As Constitutional Court Judge Mogoeng Mogoeng prepares to be interviewed by the Judicial Service Commission (JSC) for the position of chief justice in Cape Town on Saturday, more of his controversial judgments have surfaced, this time relating to child rape.
The South African Litigation Centre has put together a research document listing a number of court cases in which Mogoeng has found surprising mitigating factors in cases of rape and attempted rape of children.
These revelations follow hard on the heels of judgments highlighted in the Mail & Guardian last week, in which he reduced the sentences of men convicted of marital rape on grounds that prompted legal observers and gender activists to complain that the judgments trivialise violence against women.
In one of the centre’s examples the appeal case of State vs Serekwane, in the former Bophuthatswana High Court in 2005, Mogoeng reduced from five years’ to three years’ imprisonment the sentence of a man who had attempted to rape a seven-year-old girl. Among the factors he considered in reducing the sentence were that the accused was 30 years old and a first-time offender, married with two children and a soldier who earned R1 800 a month. He did not explain the relevance of these factors.
While he accepted that the girl’s vagina had been penetrated, he found that it was not known whether this was with the man’s penis or his finger, as her dress had covered her face.
Mogoeng said: “The complainant is seven years old and the injury she sustained is not serious. She sustained a bruise on her vestibule. Although there was no direct evidence led, she must have suffered some psychological trauma as a result of this incident.”
In its document the centre said, that “it is hard to see how an injury to a seven-year-old which results from sexual abuse — can ever be classified as ‘not serious'”.
‘Substantial and compelling circumstances’
In a 2004 case, State vs Mathule, also in the Bophuthatswana High Court, Mogoeng reduced the sentence of a man convicted of raping a seven-year-old girl from life
imprisonment to 18 years, the minimum.
He said the court found “substantial and compelling circumstances” to decrease the sentence. These were that “the appellant is 31 years of age, he is unmarried, he is unemployed, he is suffering from chronic epilepsy, his highest qualification is standard seven and he is staying with his unemployed mother”. Again, no explanation for the relevance of these factors is given.
In its submission the centre said that, “at best, an impression of arbitrariness is created. At worst, that child rape is not among the most egregious crimes in our country deserving the law’s full effect.”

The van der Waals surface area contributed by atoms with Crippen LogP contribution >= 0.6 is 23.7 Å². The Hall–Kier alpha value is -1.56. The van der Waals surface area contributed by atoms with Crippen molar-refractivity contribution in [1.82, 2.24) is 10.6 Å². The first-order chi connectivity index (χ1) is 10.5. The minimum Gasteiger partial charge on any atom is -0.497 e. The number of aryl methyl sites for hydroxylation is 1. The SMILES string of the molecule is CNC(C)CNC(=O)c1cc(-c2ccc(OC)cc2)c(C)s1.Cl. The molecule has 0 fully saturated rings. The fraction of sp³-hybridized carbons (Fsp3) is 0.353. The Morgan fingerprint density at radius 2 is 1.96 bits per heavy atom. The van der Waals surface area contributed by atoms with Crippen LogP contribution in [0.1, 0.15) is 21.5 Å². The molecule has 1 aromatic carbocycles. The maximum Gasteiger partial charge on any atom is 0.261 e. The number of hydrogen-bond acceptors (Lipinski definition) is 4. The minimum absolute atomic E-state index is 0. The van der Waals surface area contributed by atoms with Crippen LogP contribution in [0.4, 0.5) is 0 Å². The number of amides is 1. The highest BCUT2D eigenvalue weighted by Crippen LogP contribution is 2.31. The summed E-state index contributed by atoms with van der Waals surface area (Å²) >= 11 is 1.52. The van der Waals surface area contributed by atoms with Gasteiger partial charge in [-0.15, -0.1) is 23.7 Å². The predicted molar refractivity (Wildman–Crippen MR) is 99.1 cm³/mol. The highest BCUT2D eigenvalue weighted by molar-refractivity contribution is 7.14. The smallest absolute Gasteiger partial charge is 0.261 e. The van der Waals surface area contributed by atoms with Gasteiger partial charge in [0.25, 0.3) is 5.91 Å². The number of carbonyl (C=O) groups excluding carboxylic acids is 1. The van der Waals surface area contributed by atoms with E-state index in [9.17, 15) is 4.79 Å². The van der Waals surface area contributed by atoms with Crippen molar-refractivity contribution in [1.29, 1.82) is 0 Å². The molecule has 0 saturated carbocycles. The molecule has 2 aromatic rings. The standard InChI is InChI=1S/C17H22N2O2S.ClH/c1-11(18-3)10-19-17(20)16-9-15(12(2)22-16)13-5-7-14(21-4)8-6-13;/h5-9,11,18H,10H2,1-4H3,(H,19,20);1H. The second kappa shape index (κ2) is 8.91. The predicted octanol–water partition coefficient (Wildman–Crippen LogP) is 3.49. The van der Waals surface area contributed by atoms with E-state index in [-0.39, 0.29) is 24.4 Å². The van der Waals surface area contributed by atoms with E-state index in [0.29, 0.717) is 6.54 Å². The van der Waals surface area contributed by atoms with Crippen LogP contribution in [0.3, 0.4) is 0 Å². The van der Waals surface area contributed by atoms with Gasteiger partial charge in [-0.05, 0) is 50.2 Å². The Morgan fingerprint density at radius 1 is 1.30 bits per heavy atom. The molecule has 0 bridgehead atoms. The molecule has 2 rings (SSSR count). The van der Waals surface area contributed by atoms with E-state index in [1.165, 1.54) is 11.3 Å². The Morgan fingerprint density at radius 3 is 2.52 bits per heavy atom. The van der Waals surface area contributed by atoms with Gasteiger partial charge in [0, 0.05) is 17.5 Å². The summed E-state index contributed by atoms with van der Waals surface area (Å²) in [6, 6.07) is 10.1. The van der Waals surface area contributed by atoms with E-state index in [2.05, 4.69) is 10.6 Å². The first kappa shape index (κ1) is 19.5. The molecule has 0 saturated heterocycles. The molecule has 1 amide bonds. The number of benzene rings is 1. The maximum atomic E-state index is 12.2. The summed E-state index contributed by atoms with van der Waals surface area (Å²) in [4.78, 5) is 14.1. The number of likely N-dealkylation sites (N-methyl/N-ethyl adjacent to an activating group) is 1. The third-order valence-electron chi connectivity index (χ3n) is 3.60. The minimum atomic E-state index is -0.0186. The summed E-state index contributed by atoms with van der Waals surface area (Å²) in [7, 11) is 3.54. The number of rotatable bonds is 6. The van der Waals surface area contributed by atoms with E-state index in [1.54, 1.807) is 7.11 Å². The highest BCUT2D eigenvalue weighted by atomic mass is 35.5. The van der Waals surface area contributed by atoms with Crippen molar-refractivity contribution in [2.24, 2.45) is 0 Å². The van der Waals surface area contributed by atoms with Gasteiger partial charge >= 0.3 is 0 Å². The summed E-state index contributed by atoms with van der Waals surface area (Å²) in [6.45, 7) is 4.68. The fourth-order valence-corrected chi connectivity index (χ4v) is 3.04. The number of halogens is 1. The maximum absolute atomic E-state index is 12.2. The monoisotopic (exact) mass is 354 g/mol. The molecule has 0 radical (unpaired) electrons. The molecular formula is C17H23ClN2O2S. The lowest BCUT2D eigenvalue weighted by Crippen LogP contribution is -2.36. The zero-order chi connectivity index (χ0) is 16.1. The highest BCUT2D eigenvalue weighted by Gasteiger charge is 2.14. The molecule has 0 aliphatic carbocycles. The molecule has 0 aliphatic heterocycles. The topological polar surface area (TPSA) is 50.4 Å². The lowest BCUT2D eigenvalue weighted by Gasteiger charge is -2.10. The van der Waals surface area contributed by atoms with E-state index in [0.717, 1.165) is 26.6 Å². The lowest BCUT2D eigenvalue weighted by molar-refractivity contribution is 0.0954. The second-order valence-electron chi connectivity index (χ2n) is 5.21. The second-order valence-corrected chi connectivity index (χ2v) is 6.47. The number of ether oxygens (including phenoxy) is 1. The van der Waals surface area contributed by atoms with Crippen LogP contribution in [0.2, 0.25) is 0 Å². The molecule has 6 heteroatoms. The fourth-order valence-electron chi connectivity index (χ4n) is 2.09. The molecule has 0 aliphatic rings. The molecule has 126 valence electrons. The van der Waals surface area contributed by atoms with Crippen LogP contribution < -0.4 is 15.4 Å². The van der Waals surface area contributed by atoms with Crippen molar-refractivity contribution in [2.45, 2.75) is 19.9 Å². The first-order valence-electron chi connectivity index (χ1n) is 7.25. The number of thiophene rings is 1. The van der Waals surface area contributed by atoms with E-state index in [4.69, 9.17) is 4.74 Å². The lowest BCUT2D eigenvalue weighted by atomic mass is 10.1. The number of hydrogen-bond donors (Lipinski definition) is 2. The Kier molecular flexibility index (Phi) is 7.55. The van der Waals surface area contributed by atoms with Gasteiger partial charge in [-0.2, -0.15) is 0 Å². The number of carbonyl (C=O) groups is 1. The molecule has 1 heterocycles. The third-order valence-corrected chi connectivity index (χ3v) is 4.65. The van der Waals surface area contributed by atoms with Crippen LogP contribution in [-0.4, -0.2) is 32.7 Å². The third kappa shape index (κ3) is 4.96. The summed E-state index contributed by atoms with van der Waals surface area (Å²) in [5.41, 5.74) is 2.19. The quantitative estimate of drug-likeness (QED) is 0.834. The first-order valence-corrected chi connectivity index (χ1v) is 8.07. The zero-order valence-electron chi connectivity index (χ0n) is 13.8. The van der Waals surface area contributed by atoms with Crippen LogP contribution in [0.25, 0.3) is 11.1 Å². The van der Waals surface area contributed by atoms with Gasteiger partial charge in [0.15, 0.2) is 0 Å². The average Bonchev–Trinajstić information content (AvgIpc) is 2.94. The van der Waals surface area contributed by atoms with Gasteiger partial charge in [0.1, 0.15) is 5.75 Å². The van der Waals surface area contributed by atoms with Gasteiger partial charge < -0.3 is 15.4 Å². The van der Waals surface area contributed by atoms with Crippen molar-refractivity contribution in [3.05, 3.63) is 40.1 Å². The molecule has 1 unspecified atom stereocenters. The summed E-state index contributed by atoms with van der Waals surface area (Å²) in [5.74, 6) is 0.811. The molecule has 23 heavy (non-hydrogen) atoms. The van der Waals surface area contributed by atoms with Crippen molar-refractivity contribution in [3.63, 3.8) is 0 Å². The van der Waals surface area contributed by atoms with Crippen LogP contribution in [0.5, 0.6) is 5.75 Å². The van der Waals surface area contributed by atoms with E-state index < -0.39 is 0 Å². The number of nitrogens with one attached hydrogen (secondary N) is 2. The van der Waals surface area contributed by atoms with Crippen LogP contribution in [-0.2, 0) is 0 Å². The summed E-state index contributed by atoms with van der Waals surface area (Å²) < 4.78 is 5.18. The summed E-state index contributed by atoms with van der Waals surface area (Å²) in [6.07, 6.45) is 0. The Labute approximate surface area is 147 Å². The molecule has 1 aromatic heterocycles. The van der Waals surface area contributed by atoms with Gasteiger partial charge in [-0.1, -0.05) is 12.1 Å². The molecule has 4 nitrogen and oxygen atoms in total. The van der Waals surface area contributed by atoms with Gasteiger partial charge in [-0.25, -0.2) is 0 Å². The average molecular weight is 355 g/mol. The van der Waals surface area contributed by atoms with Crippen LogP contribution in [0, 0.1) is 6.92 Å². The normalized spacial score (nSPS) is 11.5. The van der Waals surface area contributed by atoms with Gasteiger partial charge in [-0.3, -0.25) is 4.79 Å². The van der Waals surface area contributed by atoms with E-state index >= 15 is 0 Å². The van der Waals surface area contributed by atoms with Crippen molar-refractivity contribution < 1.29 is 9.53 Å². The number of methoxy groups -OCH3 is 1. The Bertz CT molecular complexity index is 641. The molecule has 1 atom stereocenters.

In a 2007 case in the North West High Court, State vs Sebaeng, Mogoeng dismissed an appeal by a man convicted of raping a 14-year-old girl, but made what the centre described as some “very worrying” comments.
He said: “One can safely assume that [the accused] must have been mindful of [the victim’s] tender age and was thus so careful as not to injure her private parts, except accidentally, when he penetrated her. That would explain why the child was neither sad nor crying when she returned from the shop, notwithstanding the rape. In addition to the tender approach that would explain the absence of serious injuries and the absence of serious bleeding, he bought her silence and cooperation with Simba chips and R30.”
The centre said that “comments like this have no place in cases of child rape”.
In his judgment Mogoeng also said: “[The victim] claims that the sexual intercourse was very painful but there was clearly nothing about her to suggest that she was in any pain when she arrived home —
“There is no mention of limping or crying or anything of the kind, notwithstanding the complainant’s assertions that she was heartbroken and limping as a result of the sexual intercourse.”
The centre said that the judge “fails to acknowledge that victims react to rape in different ways and that rape is not always a violent crime, especially in relation to children, who, as demonstrated in this case, are more susceptible to manipulation, which is often exploited by perpetrators.
“Mogoeng also appears to view the non-violent nature of the rape as less serious.”
Sisonke Msimang, chairwperson of the Sonke Gender Justice Network, said the judgments were very telling, showing that Mogoeng did not have a clear grasp of the gravity of the crime of rape.
“He consistently tried to minimise what it means to victims. He doesn’t dispute that rape has happened but he disputes its effects.”
Sonke has made submissions to the JSC calling into question Mogoeng’s suitability for the position of chief justice.
Mogoeng refused to comment when approached by the M&G, saying he would prefer to speak to the media after being interviewed by the JSC.
President Jacob Zuma has nominated Constitutional Court judge Mogoeng Mogoeng as the new chief justice. For more news on the controversy surrounding the proposed appointment visit our special report.